2
$\begingroup$

My question is about the creation of the Universe. The current theory I know is that matter is the debris left after matter/antimatter annihilation at the dawn of the Universe. The question is, wouldn't such an event produce approximately equal amounts of matter and antimatter in which case there should be far less matter in the cosmos, even given the immense amounts of background radiation? Why would such an event favour the production of matter over antimatter?

My conception of matter/antimatter relations is that they are sort of like stereo isomers of one another; when space is split, it produces equal amounts of both while absorbing cosmic energy. But in biological science, only left stereoisomers exist in living organisms. These spontaneously revert to equal amounts of both left and right stereoisomeric forms at the death of the organism. Could something similar be happening at the quantum level? Or else, where is the store of all that antimatter and what are the possible mechanisms keeping us apart from it?

$\endgroup$
  • 1
    $\begingroup$ Welcome on physics SE :) What research did you do on the topic yet? $\endgroup$ – Sanya Nov 27 '16 at 20:05
  • $\begingroup$ This is an unsolved problem in physics. We suspect there must be processes that do not conserve baryon and/or lepton number, and that there are more sources of CP violation than currently observed. $\endgroup$ – dukwon Nov 27 '16 at 21:59
1
$\begingroup$

Early in the universe there were almost the same numbers of electrons and positrons, since the production of those in the radiation dominated universe frompair production was in equilibrium with electron-positron annihilation until the temperature dropped at below about 1 Mev's, the mass of a pair. At that point annihilation proceeded to eliminate the excess of positrons, and leave behind the electrons.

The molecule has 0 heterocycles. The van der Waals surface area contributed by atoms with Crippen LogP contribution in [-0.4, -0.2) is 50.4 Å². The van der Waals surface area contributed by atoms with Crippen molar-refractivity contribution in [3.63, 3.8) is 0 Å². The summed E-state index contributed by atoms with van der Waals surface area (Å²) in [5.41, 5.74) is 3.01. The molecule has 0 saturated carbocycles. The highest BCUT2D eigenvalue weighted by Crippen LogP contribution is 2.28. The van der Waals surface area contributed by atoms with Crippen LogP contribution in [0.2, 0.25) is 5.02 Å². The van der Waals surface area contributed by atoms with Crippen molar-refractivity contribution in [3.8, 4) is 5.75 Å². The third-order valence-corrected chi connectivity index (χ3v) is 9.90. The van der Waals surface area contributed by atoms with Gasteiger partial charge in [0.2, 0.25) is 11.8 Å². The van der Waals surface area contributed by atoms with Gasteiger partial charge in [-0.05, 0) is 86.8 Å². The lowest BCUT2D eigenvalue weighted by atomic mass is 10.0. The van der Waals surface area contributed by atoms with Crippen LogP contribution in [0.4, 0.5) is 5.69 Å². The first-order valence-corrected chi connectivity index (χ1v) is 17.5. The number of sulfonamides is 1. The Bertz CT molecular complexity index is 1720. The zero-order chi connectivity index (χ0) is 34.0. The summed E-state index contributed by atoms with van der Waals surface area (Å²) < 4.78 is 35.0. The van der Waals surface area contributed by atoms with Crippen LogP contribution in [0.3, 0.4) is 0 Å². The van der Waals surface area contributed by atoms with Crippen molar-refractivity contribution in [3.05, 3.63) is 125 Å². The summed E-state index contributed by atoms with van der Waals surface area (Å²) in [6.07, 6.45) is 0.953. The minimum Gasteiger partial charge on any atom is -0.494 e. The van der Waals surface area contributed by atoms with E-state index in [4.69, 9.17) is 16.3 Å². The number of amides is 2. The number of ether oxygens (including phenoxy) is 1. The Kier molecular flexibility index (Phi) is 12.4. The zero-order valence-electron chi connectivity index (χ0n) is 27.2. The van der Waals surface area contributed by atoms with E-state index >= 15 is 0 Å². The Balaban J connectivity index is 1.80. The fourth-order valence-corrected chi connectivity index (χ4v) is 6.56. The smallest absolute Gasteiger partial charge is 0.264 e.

As @dukwon said in his comment there is some slight asymmetry that should have been the cause of more electrons than positrons, that remains an unsolved problem in physics.

The excess elimination occurred leaving behind approximately 1 in a billion electrons. Since the universe is electrically neutral (overall, approximately) the number of leftover electrons is about the same as the number of protons. See also Ratio of electrons and protons in Universe

1 in a billion imbalance of electrons and positrons comes from the fact that the baryon to photon ratio is about 1 per billion, and before annihilation there would have been roughly the same numbers of photons as leptons in equilibrium (none of this is exact, there were other leptons, and other charged particles, but those were the dominant ones)

See the thermal history of the universe in calculations at, for instance, http://www.helsinki.fi/~hkurkisu/cosmology/Cosmo6.pdf

Roughly there is 1 baryon per about $10^9 photons. That can be deduced from thermodynamic equilibrium in cosmological evolution, and the abundance of light elements from the Big Bang nucleosynthesis (BBN). It's an important number that also helps determine the light nucleon percentages formed early after the Big Bang. See http://www.astronomy.ohio-state.edu/~dhw/A5682/notes7.pdf. See also Wikipedia at https://en.m.wikipedia.org/wiki/Big_Bang_nucleosynthesis.

$\endgroup$
  • $\begingroup$ in the last paragraph "per 10^9" what? or should it be antibaryon there? in general you have to qualify your numbers more to become intelligible.( 1 positron in a million electrons) $\endgroup$ – anna v Nov 28 '16 at 7:21
  • $\begingroup$ Thank you, an oversight. It's per that many photons. I'll edit $\endgroup$ – Bob Bee Nov 28 '16 at 18:31

Your Answer

By clicking “Post Your Answer”, you agree to our terms of service, privacy policy and cookie policy

Not the answer you're looking for? Browse other questions tagged or ask your own question.